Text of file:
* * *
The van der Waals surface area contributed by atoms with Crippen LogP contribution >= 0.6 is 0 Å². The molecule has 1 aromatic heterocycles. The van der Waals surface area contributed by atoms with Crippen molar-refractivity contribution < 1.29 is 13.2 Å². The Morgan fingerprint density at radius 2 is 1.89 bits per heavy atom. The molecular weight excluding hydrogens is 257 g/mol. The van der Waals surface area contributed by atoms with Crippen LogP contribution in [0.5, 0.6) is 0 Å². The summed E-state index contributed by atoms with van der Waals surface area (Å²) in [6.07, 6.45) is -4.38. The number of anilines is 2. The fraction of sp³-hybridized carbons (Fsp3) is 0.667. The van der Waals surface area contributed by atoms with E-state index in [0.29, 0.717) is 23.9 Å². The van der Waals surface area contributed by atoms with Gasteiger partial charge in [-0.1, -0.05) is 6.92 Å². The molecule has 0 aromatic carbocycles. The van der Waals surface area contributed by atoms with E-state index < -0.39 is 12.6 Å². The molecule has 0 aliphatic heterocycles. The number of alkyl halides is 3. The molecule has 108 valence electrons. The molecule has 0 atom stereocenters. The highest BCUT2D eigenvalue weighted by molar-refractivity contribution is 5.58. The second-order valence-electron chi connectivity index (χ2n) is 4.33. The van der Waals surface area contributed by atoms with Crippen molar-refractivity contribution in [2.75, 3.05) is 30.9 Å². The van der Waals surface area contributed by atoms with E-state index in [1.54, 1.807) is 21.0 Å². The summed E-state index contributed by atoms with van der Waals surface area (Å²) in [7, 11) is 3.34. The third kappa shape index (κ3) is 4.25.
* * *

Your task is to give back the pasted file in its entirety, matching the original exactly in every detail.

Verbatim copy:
The van der Waals surface area contributed by atoms with Crippen LogP contribution >= 0.6 is 0 Å². The molecule has 1 aromatic heterocycles. The van der Waals surface area contributed by atoms with Crippen molar-refractivity contribution < 1.29 is 13.2 Å². The Morgan fingerprint density at radius 2 is 1.89 bits per heavy atom. The molecular weight excluding hydrogens is 257 g/mol. The van der Waals surface area contributed by atoms with Crippen LogP contribution in [0.5, 0.6) is 0 Å². The summed E-state index contributed by atoms with van der Waals surface area (Å²) in [6.07, 6.45) is -4.38. The number of anilines is 2. The fraction of sp³-hybridized carbons (Fsp3) is 0.667. The van der Waals surface area contributed by atoms with E-state index in [0.29, 0.717) is 23.9 Å². The van der Waals surface area contributed by atoms with Gasteiger partial charge in [-0.1, -0.05) is 6.92 Å². The molecule has 0 aromatic carbocycles. The van der Waals surface area contributed by atoms with E-state index < -0.39 is 12.6 Å². The molecule has 0 aliphatic heterocycles. The number of alkyl halides is 3. The molecule has 108 valence electrons. The molecule has 0 atom stereocenters. The highest BCUT2D eigenvalue weighted by molar-refractivity contribution is 5.58. The second-order valence-electron chi connectivity index (χ2n) is 4.33. The van der Waals surface area contributed by atoms with Crippen molar-refractivity contribution in [2.75, 3.05) is 30.9 Å². The van der Waals surface area contributed by atoms with E-state index in [1.54, 1.807) is 21.0 Å². The summed E-state index contributed by atoms with van der Waals surface area (Å²) in [7, 11) is 3.34. The third kappa shape index (κ3) is 4.25.